September 25, 2018
Malaria Journal

Automated microscopy for routine malaria diagnosis: a field comparison on Giemsa-stained blood films in Peru

Katherine Torres, Christine M. Bachman, Charles B. Delahunt, Jhonatan Alarcon Baldeon, Freddy Alava, Dionicia Gamboa Vilela, Stephane Proux, Courosh Mehanian, Shawn K. McGuire, Clay M. Thompson, Travis Ostbye, Liming Hu, Mayoore S. Jaiswal, Victoria M. Hunt, David Bell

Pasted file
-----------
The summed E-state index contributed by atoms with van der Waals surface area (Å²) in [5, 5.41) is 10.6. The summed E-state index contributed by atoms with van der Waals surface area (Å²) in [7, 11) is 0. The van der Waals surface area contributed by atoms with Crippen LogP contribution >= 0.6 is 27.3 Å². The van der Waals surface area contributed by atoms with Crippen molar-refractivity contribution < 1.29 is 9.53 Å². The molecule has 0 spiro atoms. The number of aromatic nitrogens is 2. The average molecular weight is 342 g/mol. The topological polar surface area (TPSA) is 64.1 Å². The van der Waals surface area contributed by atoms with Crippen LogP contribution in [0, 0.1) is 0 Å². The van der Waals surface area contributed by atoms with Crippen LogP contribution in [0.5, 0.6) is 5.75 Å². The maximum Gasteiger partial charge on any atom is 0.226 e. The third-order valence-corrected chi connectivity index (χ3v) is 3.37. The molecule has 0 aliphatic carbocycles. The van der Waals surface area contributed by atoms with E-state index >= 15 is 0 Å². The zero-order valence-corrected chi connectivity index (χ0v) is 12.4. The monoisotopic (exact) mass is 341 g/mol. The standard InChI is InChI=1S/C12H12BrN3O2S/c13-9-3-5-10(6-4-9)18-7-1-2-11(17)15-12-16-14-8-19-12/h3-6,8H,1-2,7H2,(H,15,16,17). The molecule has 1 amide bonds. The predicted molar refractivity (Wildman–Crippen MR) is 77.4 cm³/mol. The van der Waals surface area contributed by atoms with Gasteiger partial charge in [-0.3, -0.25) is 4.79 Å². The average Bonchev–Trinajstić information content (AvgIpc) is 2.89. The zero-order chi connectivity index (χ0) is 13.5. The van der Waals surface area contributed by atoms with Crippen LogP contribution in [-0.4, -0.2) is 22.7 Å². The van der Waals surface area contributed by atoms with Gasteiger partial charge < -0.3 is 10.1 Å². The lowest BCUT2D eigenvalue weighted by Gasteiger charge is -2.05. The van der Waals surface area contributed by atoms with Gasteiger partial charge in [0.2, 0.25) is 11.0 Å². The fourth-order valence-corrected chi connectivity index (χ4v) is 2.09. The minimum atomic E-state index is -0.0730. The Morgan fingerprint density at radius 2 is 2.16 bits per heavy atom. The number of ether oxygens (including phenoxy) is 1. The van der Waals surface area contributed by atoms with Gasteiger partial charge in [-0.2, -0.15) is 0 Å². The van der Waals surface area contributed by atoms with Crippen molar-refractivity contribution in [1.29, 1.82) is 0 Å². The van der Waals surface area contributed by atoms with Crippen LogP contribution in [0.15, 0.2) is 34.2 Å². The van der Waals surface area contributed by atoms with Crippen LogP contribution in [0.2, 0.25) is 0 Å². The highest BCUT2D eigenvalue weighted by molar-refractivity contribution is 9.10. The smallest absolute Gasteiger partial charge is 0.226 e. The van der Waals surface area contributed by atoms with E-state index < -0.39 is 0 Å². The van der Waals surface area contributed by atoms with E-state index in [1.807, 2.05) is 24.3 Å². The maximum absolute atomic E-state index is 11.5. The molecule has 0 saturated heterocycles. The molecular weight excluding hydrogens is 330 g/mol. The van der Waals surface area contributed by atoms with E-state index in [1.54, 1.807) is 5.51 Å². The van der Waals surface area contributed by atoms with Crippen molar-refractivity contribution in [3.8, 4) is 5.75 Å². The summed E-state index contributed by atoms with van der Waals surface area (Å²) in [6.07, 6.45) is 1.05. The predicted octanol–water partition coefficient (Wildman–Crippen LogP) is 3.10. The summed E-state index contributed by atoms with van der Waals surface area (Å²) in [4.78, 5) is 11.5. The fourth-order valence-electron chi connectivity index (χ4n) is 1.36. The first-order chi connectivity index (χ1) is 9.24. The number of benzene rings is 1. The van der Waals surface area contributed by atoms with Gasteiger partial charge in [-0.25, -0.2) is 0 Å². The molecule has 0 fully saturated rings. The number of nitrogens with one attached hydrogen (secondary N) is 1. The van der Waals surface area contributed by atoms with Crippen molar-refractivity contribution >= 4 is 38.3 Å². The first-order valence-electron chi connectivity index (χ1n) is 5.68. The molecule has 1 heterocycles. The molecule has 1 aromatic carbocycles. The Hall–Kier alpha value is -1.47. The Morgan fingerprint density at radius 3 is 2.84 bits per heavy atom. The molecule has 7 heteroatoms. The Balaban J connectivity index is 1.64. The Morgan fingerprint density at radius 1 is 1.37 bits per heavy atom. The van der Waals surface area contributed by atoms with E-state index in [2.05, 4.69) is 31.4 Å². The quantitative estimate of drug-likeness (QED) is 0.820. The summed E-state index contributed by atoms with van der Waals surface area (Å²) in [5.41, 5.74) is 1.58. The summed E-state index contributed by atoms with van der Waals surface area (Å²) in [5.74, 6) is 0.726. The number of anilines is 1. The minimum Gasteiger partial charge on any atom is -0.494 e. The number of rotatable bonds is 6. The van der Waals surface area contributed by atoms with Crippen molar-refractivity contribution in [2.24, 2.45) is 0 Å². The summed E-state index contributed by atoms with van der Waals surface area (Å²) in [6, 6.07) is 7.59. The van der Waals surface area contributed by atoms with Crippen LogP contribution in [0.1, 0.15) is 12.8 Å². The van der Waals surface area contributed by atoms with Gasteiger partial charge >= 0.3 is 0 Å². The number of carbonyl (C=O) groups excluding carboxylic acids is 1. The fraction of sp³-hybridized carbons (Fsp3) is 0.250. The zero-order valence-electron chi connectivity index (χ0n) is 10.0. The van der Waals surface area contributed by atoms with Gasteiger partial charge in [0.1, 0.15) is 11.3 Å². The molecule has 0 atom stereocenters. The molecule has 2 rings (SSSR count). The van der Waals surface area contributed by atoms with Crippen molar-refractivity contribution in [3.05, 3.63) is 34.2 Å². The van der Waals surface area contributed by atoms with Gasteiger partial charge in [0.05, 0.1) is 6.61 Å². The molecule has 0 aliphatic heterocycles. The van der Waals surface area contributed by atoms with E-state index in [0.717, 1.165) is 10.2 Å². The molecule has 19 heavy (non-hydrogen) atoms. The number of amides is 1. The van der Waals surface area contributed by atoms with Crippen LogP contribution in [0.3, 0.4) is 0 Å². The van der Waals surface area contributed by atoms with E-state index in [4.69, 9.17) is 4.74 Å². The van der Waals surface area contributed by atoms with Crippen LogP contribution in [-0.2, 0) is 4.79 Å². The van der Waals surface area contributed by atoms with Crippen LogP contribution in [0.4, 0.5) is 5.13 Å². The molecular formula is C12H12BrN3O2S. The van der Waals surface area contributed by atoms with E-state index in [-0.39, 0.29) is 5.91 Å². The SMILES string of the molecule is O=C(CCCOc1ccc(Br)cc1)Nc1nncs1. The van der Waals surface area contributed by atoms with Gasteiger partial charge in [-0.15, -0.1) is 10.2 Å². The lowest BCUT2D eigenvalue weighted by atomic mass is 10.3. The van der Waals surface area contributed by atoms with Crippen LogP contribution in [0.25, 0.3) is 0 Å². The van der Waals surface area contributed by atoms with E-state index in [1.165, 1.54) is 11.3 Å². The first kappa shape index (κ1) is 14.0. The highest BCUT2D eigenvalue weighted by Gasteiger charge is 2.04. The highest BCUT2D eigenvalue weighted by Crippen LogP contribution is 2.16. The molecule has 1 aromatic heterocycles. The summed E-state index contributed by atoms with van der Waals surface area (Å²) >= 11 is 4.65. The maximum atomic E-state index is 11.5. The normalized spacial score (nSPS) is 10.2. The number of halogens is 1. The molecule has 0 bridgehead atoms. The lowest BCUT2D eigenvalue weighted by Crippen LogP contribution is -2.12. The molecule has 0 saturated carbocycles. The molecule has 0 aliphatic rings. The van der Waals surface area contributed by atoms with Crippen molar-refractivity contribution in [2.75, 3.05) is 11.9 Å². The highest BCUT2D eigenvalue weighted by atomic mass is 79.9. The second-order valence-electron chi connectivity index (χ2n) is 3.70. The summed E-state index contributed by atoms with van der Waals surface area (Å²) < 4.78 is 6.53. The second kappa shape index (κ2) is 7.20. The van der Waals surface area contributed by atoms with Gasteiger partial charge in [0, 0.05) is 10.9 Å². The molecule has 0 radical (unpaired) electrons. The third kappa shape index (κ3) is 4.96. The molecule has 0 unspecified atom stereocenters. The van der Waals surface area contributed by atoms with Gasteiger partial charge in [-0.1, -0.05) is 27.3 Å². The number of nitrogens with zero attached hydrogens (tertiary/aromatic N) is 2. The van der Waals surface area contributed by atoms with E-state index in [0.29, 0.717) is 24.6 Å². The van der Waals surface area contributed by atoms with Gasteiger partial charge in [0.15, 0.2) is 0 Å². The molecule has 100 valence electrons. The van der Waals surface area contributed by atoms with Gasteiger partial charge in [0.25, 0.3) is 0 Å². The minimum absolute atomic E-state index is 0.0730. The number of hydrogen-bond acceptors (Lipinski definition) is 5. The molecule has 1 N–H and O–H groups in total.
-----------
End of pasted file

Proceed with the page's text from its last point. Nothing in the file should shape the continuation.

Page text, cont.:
Microscopic examination of Giemsa-stained blood films remains a major form of diagnosis in malaria case management, and is a reference standard for research. However, as with other visualization-based diagnoses, accuracy depends on individual technician performance, making standardization difficult and reliability poor. Automated image recognition based on machine-learning, utilizing convolutional neural networks, offers potential to overcome these drawbacks. A prototype digital microscope device employing an algorithm based on machine-learning, the Autoscope, was assessed for its potential in malaria microscopy. Autoscope was tested in the Iquitos region of Peru in 2016 at two peripheral health facilities, with routine microscopy and PCR as reference standards. The main outcome measures include sensitivity and specificity of diagnosis of malaria from Giemsa-stained blood films, using PCR as reference.BackgroundA cross-sectional, observational trial was conducted at two peripheral primary health facilities in Peru. 700 participants were enrolled with the criteria: (1) age between 5 and 75 years, (2) history of fever in the last 3 days or elevated temperature on admission, (3) informed consent. The main outcome measures included sensitivity and specificity of diagnosis of malaria from Giemsa-stained blood films, using PCR as reference.MethodsAt the San Juan clinic, sensitivity of Autoscope for diagnosing malaria was 72% (95% CI 64–80%), and specificity was 85% (95% CI 79–90%). Microscopy performance was similar to Autoscope, with sensitivity 68% (95% CI 59–76%) and specificity 100% (95% CI 98–100%). At San Juan, 85% of prepared slides had a minimum of 600 WBCs imaged, thus meeting Autoscope’s design assumptions. At the second clinic, Santa Clara, the sensitivity of Autoscope was 52% (95% CI 44–60%) and specificity was 70% (95% CI 64–76%). Microscopy performance at Santa Clara was 42% (95% CI 34–51) and specificity was 97% (95% CI 94–99). Only 39% of slides from Santa Clara met Autoscope’s design assumptions regarding WBCs imaged.ResultsAutoscope’s diagnostic performance was on par with routine microscopy when slides had adequate blood volume to meet its design assumptions, as represented by results from the San Juan clinic. Autoscope’s diagnostic performance was poorer than routine microscopy on slides from the Santa Clara clinic, which generated slides with lower blood volumes. Results of the study reflect both the potential for artificial intelligence to perform tasks currently conducted by highly-trained experts, and the challenges of replicating the adaptiveness of human thought processes.

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